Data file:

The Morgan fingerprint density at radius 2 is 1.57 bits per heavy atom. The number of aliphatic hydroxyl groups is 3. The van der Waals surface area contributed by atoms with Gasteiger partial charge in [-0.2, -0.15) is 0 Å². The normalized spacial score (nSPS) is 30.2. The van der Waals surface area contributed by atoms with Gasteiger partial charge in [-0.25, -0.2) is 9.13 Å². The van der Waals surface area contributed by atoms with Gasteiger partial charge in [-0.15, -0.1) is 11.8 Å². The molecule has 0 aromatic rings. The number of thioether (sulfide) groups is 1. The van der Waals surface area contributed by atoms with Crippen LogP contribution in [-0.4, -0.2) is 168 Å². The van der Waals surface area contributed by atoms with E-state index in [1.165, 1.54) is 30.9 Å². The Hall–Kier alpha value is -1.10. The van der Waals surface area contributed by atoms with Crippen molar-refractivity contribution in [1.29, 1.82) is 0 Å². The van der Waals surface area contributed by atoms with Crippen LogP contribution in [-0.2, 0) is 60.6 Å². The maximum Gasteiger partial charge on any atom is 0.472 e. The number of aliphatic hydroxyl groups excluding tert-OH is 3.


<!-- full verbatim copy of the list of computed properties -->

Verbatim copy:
The Morgan fingerprint density at radius 2 is 1.57 bits per heavy atom. The number of aliphatic hydroxyl groups is 3. The van der Waals surface area contributed by atoms with Gasteiger partial charge in [-0.2, -0.15) is 0 Å². The normalized spacial score (nSPS) is 30.2. The van der Waals surface area contributed by atoms with Gasteiger partial charge in [-0.25, -0.2) is 9.13 Å². The van der Waals surface area contributed by atoms with Gasteiger partial charge in [-0.15, -0.1) is 11.8 Å². The molecule has 0 aromatic rings. The number of thioether (sulfide) groups is 1. The van der Waals surface area contributed by atoms with Crippen LogP contribution in [-0.4, -0.2) is 168 Å². The van der Waals surface area contributed by atoms with E-state index in [1.165, 1.54) is 30.9 Å². The Hall–Kier alpha value is -1.10. The van der Waals surface area contributed by atoms with Crippen molar-refractivity contribution in [1.29, 1.82) is 0 Å². The van der Waals surface area contributed by atoms with Crippen LogP contribution in [-0.2, 0) is 60.6 Å². The maximum Gasteiger partial charge on any atom is 0.472 e. The number of aliphatic hydroxyl groups excluding tert-OH is 3.